“Special Deal” Adamowski has earned that name over and over again;  the time has come for Connecticut’s elected officials, and especially Windham’s state legislators to put an end to Adamowski’s reign of abuse.

As State Senator Don Williams and State Representative Susan Johnson review the facts, they should pay special attention to the following issues;

  • The role of “Special Master” was intended to augment local control by administrators, teachers, parents and taxpayers.  It was never intended to destroy the rights of local citizens to run their schools.  In the United States, no one, especially in the Constitution State, deserves to be treated like second class citizen but that is exactly what has happened in Windham (and New London).  When it comes to setting public policy and the use of public funds, Adamowski has consistently undermined the right of self-governance and has conducted himself in an autocratic and dictatorial fashion.
  • Legislators may have believed the Special Master legislation was a mechanism to get more attention and financial support for their district’s schools, but the process has become a tool for Governor Malloy, Commissioner Stefan Pryor and Steven Adamowski to push their politically driven corporate education reform agenda.  Windham’s students, parents and teachers have become guinea pigs in a failed education reform experiment that undermines the role of teachers, privatizes local education and seeks to pigeon-hole students into pre-determined categories and outcomes.

Malloy/Pryor; It is time to come clean on “Special Deal” Steven Adamowski

Why did the Malloy Administration rush through hiring Steven Adamowski?

Why did Adamowski start in his new state position even before the State Board of Education voted to extend his appointment as Special Master for the Windham and New London school systems?

It turns out the answer, at least in part, can be found in the no-bid contract Adamowski was given in July 2011.

More than two years ago, with the support of Windham state legislators, State Senator Donald Williams and State Representative Susan Johnson, the Connecticut General Assembly authorized the creation of a Special Masters position with the adoption of Section 138 of Public Act 11-16.

A month later, without any open, competitive bidding or review process, Malloy’s Acting Commissioner of Education gave the Special Master’s job to Steven Adamowski by directing the State Education Resource Center (SERC) to hire him, a move that later drew a rebuke from the Connecticut State Auditors.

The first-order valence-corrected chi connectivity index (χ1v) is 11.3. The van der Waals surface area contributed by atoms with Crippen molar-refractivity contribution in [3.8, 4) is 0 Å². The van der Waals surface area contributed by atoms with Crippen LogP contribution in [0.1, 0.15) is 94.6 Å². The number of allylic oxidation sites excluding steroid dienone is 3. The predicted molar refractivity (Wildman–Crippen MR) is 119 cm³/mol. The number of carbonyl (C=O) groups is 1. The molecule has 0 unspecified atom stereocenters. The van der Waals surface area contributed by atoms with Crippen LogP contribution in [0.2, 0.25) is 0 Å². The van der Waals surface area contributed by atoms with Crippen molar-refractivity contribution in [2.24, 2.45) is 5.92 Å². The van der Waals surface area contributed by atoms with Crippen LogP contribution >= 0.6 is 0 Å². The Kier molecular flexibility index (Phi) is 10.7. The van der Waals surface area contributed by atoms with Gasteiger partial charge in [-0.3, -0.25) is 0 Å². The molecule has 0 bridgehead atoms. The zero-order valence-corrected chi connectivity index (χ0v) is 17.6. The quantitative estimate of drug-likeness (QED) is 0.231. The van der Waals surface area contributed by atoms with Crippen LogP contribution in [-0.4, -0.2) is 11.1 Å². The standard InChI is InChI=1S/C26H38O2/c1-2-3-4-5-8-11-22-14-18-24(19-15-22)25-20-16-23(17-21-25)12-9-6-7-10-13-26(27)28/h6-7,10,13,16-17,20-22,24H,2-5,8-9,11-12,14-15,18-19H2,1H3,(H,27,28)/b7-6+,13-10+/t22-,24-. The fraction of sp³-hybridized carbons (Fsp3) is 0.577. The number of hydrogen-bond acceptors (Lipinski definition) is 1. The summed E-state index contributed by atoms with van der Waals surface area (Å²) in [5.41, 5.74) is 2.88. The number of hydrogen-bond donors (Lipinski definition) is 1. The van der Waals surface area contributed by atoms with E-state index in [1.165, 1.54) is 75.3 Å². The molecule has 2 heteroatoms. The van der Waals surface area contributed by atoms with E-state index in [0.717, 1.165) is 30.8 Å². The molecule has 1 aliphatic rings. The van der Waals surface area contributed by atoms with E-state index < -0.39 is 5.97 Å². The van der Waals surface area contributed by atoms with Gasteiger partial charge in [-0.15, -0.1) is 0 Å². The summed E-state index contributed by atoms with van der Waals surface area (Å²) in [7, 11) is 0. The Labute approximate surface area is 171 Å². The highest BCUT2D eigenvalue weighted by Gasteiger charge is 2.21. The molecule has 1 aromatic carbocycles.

The contracted, signed July 25, 2011 provided that Adamowski would begin on August 15, 2011 and that, “The Agreement term shall be from August 15, 2011 to August 14, 2013.”  The amount of Adamowski’s compensation was set at $450,000 for the two year period.

Fast-forward two years later…

By stuffing Steven Adamowski into a state position effective August 30, 2013, the Malloy Administration was ensuring that Steven Adamowski wouldn’t miss a pay-period despite the fact that his no-bid SERC contract ran out effective August 15, 2013.

Although Adamowski has been making $4,327 every two weeks for the past two years, Commissioner Stefan Pryor cut corners to put Adamowski on the state payroll effective August 30, 2013 even though the State Board of Education hadn’t even voted to extend Adamowski’s term as “Special Master.”

Was the State Board of Education taken for a ride or worse, did they know that a special deal with Adamowski was already a done deal and chose not to say anything?

On September 4, 2013, the State Board of Education, under the leadership of Board Chairman Allan Taylor, voted to extend Adamowski’s contract as Special Master.  At the time, neither Pryor nor Taylor publically informed the State Board of Education or the public that Adamowski had already been hired by the state.

In fact, Pryor clearly implied, and his public relations staff confirmed to the media, that the vote would allow Pryor to hire (future tense) Adamowski as a state employee.

However, a set of state emails acquired this week reveal that Pryor’s staff was already working feverishly to get Adamowski on the state payroll long before the State Board of Education voted to allow Adamowski to continue his role as Special Master.

In an email dated Wednesday, August 28, 2013 (5:47 p.m.), for example, Stefan Pryor’s Chief of Staff, Adam Goldfarb, wrote to Malloy’s Office of Policy and Management saying, “the very time-sensitive durational position we discussed is heading to your approval queue.  Could you please do us a favor and look out for it?  Need to get it all the way done by Friday!  Thank you, Adam.”

The entire episode raises numerous questions, but the most significant question of all is what did the State Board of Education know and when did it know it?

If would be disturbing indeed if the State Board of Education knew about this charade and remained silent.

Special Master Steven Adamowski’s wild spending spree with Connecticut’s tax dollars

Since the Malloy administration gave Steven Adamowski his no-bid contract to serve as “Special Master” for Windham and New London, Adamowski has collected a salary of about $450,000 for himself and another $168,000 for his staff.  Add in over $140,000 more for health and insurance benefits, $17,000 for travel and $29,000 for equipment and it starts to become clear just how much Connecticut’s taxpayers are “investing” in Adamowski and his “management style.”

Equally troublesome is Adamowski’s free hand with the state’s check book.

According to documents collected from a series of recent Freedom of Information requests, over the past two years, Adamowski has been on a massive spending spree of public funds in his capacity as “Special Master.”

In addition to ordering local officials in Windham and New London about how they should be spending their funds, Adamowski has his own stash of state funds to play with.